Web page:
The Hero (or The Big Guy in his band) will face a large horde of Mooks and tell their leader he's going down. The leader will often say, "You and What Army?", then discover that the hero doesn't need one. This one man can go around and kill thousands of enemies. The One Man Army does far more than pull his own weight. Villains tend to underestimate this person at first, considering him Just One Man. They are quickly proven wrong. This is often justified by making the character a Super Soldier against mundanes, possessing far superior weaponry, or otherwise tremendously advantaged. The damage to the psychological state of someone like this is not always considered. It certainly would be affected by taking so many lives away. The impact of this is lessened if the character is explictly a Living Weapon and/or if the enemies are Faceless Goons or don't register as human beings and therefore exist solely to provide a Mook Horror Show. In a series aimed at younger audiences, they may simply defeat large masses of people rather than outright kill them. In playing this trope, it is useful to have The Evil Army try to Zerg Rush said character in The War Sequence. This trope caters to everyone's inner Munchkin; 99% of First Person Shooters ever made fall under this. Often goes hand-in-hand with It's Up to You. When the One Man Army is intentionally sent out to take care of the problem by himself, its a case of One Riot, One Ranger. Compare and contrast Person of Mass Destruction, who's symbolically treated like a weapon by the setting, and Omnicidal Maniac, who is all too willing to push him- or herself into this territory. In the latter case, the Omnicidal Maniac often gains his/her/its kill-count through using WMDs on hapless civilians rather than personally fighting enemy combatants. Being one of these qualifies you as a Badass and Crew of One. However, very few people will respect your ability, or worse, seek to abuse it because "We Do the Impossible" is in effect. Contrast with the Badass Army where each individual could be considered this but are part of said army, as well as the Easily Conquered World where it's the severely, severely outnumbered enemies who are kicking ass and taking names. If one man makes the army, then you have The Minion Master. Likewise, if one man becomes the army, it's Me's a Crowd. Compare Showy Invincible Hero. See also Conservation of Ninjutsu, which postulates that being outnumbered is what gives the character the advantage. While Real Life examples do exist, this is generally not a good idea in Real Life.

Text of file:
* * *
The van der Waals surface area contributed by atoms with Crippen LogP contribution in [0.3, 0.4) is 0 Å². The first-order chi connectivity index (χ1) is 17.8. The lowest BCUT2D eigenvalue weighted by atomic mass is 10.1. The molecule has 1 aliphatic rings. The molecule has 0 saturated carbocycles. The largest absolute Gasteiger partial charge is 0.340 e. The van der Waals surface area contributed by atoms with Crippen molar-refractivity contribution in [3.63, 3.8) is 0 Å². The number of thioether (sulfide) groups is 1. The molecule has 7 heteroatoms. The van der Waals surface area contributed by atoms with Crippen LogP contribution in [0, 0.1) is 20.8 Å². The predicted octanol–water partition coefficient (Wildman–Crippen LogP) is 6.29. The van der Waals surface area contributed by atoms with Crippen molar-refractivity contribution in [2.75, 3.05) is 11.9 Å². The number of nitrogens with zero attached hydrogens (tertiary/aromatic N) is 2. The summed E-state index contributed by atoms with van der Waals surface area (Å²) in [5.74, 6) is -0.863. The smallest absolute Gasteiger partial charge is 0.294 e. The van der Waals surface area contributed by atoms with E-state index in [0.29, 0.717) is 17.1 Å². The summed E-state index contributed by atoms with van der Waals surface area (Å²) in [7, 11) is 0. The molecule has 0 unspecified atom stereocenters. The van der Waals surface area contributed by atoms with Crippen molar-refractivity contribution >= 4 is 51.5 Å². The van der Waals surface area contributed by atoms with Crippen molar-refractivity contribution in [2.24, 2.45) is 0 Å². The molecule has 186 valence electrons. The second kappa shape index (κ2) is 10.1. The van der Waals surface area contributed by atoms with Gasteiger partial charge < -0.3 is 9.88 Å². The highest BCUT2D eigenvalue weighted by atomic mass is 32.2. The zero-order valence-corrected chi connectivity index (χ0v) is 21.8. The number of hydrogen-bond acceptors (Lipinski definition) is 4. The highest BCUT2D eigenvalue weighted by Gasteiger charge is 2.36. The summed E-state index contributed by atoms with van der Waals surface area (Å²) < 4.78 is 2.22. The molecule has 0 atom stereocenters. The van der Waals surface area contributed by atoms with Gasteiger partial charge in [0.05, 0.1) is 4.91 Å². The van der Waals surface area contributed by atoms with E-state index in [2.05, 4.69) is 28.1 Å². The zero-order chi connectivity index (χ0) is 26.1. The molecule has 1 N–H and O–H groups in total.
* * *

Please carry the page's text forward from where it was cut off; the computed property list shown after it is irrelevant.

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- Real Life
- Multiple characters in Ravages Of Time are able to hold their own against whole armies, such as Liaoyuan Huo and Zhang Liao. A special notice goes to Lu Bu who, with his daughter strapped to his back, tried to break through the siege of Xiapi; he was severely out-numbered but managed to take out all of Cao Cao's generals and was only defeated when he was absolutely exhausted.
- Several characters in God Of High School are this, but very few can match Jin Mo Ri's feat of wiping out over 180,000 angels the size of skyscrapers in under thirty seconds after unlocking his power as the Monkey King.
- The player character "Hitman" is this in F-14 Tomcat, being a lone fighter pilot against General Yagov and his Russian fighter squadron.
- The Airborne Avenger is implied to be one.
- Raven is supposed to be one, as a Distaff Counterpart to Rambo.
- Cyrano de Bergerac: Between Act I and Act II, Cyrano stands against one hundred men and kills eight of them (as you can see in Real Life, this was Truth in Television). Between Act IV and Act V, he manages to survive the Last Stand of only one company of Gascon cadets against all the Spanish Army.
- Played oh-so-straight when Sgt Slaughter joined the ranks of G.I. Joe. The commercials were something else...
- In BIONICLE, Toa usually work in teams, but there are occasions where they manage to demolish small armies. One particular example that stands out is Kopaka defeating three dozen Zyglak offscreen. What makes this even more impressive is that Zyglak are almost immune to Elemental Powers which Toa usually use as their primary attack.
- Maji De Watashi Ni Koi Shinasai has many characters who can beat up masses of people by themselves. For instance, most of the named characters in the Kawakami War are essentially Hero Units.
- Hank from Madness Combat is perhaps the universal embodiment of this trope. In the flashes, he could kill a hundred guys in five minutes.
- Jebus also qualifies. As well as all of the fan-characters.
- Every. Single. Freelancer. Ever. from Red vs. Blue. Season 9 makes this very apparent.
- Los Hermanos, a member of the Global Guardians, is literally this. He's a super-powered duplicator who can make thousands upon thousands of copies of himself.
- The Kriegan Army from Lambda. Each soldier is trained to take down dozens of enemies by themselves. Higher up, their elite Knights of Grabacr are up there at Person of Mass Destruction.
- In the pilot of Hogan Vs Flair, the card features the "Kevin Nash Burial Gauntlet Match". It's pretty much Nash just destroying one guy after another after another with his Jackknife Powerbomb, parodying the way the Real Life Nash would always insist on winning (and get his way most of the time.)
- Worm has quite a few, but the standout example is Contessa, who has singlehandedly delivered a Curb-Stomp Battle to a large group of people in every fight she's been in.
- As a result of the Mob's total inability to switch out Pokemon, some Mons in Twitch Plays Pokémon tend to fall into this category. Pidgeot ("Bird Jesus") from the first run is the primary example, but Feraligatr ("Lazor Gator") and Azumarill ("M4 Moe") also have this status.